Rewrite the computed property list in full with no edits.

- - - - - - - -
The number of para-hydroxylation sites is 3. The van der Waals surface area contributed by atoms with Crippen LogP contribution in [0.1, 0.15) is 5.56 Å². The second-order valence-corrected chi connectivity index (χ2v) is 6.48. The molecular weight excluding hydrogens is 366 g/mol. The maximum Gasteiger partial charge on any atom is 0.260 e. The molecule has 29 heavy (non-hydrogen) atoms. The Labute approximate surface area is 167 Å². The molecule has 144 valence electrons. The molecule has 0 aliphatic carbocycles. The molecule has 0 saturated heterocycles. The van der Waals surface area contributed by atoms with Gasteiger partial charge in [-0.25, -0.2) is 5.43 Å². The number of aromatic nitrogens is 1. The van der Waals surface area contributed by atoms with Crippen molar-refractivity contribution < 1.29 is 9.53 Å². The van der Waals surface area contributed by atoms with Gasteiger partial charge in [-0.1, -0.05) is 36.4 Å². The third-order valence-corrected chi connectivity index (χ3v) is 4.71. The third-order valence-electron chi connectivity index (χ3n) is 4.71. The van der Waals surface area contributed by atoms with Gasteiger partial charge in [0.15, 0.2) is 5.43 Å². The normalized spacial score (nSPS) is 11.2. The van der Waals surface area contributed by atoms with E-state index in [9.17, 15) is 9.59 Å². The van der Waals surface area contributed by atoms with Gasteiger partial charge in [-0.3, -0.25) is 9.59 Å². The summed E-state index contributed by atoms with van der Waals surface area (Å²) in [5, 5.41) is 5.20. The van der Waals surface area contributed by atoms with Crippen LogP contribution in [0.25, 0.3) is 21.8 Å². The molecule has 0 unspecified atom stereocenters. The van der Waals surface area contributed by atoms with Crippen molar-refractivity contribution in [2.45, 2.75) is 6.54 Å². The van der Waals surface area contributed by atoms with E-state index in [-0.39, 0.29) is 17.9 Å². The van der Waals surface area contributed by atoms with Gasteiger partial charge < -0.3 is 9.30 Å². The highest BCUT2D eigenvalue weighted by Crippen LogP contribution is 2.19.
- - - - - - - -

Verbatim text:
The number of para-hydroxylation sites is 3. The van der Waals surface area contributed by atoms with Crippen LogP contribution in [0.1, 0.15) is 5.56 Å². The second-order valence-corrected chi connectivity index (χ2v) is 6.48. The molecular weight excluding hydrogens is 366 g/mol. The maximum Gasteiger partial charge on any atom is 0.260 e. The molecule has 29 heavy (non-hydrogen) atoms. The Labute approximate surface area is 167 Å². The molecule has 144 valence electrons. The molecule has 0 aliphatic carbocycles. The molecule has 0 saturated heterocycles. The van der Waals surface area contributed by atoms with Gasteiger partial charge in [-0.25, -0.2) is 5.43 Å². The number of aromatic nitrogens is 1. The van der Waals surface area contributed by atoms with Crippen molar-refractivity contribution < 1.29 is 9.53 Å². The van der Waals surface area contributed by atoms with Gasteiger partial charge in [-0.1, -0.05) is 36.4 Å². The third-order valence-corrected chi connectivity index (χ3v) is 4.71. The third-order valence-electron chi connectivity index (χ3n) is 4.71. The van der Waals surface area contributed by atoms with Gasteiger partial charge in [0.15, 0.2) is 5.43 Å². The normalized spacial score (nSPS) is 11.2. The van der Waals surface area contributed by atoms with E-state index in [9.17, 15) is 9.59 Å². The van der Waals surface area contributed by atoms with Gasteiger partial charge in [-0.3, -0.25) is 9.59 Å². The summed E-state index contributed by atoms with van der Waals surface area (Å²) in [5, 5.41) is 5.20. The van der Waals surface area contributed by atoms with Crippen LogP contribution in [0.25, 0.3) is 21.8 Å². The molecule has 0 unspecified atom stereocenters. The van der Waals surface area contributed by atoms with Crippen molar-refractivity contribution in [2.45, 2.75) is 6.54 Å². The van der Waals surface area contributed by atoms with E-state index in [-0.39, 0.29) is 17.9 Å². The van der Waals surface area contributed by atoms with Gasteiger partial charge < -0.3 is 9.30 Å². The highest BCUT2D eigenvalue weighted by Crippen LogP contribution is 2.19.